assonance [as-uh-nuh ns] ExamplesWord Origin See more synonyms for assonance on noun

  1. resemblance of sounds.
  2. Also called vowel rhyme. Prosody. rhyme in which the same vowel sounds are used with different consonants in the stressed syllables of the rhyming words, as in penitent and reticence.
  3. partial agreement or correspondence.

Origin of assonance 1720–30; French, equivalent to asson(ant) sounding in answer (see as-, sonant) + -ance -ance Related formsas·so·nant, adjective, nounas·so·nan·tal [as-uh-nan-tl] /ˌæs əˈnæn tl/, as·so·nan·tic, adjectivenon·as·so·nance, nounnon·as·so·nant, adjective, noun Related Words for assonance chant, inflection, refrain, theme, music, lyric, unison, consonance, run, strain, aria, song, concord, chime, air, euphony, lay, measure, carillon, resonance Examples from the Web for assonance Historical Examples of assonance

  • Not being able to preserve the assonance, I have dropped the greater part of his title.

    Russian Fairy Tales

    W. R. S. Ralston

  • It is an example of assonance which is lost in the translation.

    The Gegence; A Comedy Ballet in the Nahuatl-Spanish Dialect of Nicaragua

    Daniel G. Brinton

  • It is, we might say, a rhythm of thought, an assonance of feeling.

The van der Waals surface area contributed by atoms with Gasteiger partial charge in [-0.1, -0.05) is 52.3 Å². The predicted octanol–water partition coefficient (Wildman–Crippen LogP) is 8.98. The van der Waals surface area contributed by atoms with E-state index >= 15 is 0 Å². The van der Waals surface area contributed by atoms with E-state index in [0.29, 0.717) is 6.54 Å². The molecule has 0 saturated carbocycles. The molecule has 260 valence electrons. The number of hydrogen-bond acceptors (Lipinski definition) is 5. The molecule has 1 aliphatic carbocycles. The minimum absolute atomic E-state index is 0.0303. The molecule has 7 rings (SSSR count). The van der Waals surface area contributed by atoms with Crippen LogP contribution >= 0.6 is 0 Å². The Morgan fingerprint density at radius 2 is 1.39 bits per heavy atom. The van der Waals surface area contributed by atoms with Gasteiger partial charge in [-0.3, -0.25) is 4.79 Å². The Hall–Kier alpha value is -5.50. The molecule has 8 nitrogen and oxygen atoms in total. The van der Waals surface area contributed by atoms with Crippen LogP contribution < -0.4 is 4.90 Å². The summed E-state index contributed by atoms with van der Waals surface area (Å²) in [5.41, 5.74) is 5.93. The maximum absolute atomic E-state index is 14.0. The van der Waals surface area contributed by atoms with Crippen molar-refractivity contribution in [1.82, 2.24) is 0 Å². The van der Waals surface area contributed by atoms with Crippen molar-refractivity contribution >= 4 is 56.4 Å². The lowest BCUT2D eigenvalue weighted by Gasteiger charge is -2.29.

Music in the History of the Western Church

    Edward Dickinson

  • Yet there is an amount of assonance, which at times approaches to rhyme.

    The Expositor’s Bible

    George Adam Smith

  • In our ode there is not much either of assonance or alliteration.

    The Book of Isaiah, Volume I (of 2)

    George Adam Smith

  • British Dictionary definitions for assonance assonance noun

    1. the use of the same vowel sound with different consonants or the same consonant with different vowels in successive words or stressed syllables, as in a line of verse. Examples are time and light or mystery and mastery
    2. partial correspondence; rough similarity

    Derived Formsassonant, adjective, nounassonantal (ˌæsəˈnæntəl), adjectiveWord Origin for assonance C18: from French, from Latin assonāre to sound, from sonāre to sound Word Origin and History for assonance n.

    1727, “resemblance of sounds between words,” from French assonance, from assonant, from Latin assonantem (nominative assonans), present participle of assonare “to resound, respond to,” from ad- “to” (see ad-) + sonare “to sound” (see sonata). Properly, in prosody, “rhyming of accented vowels, but not consonants” (1823).

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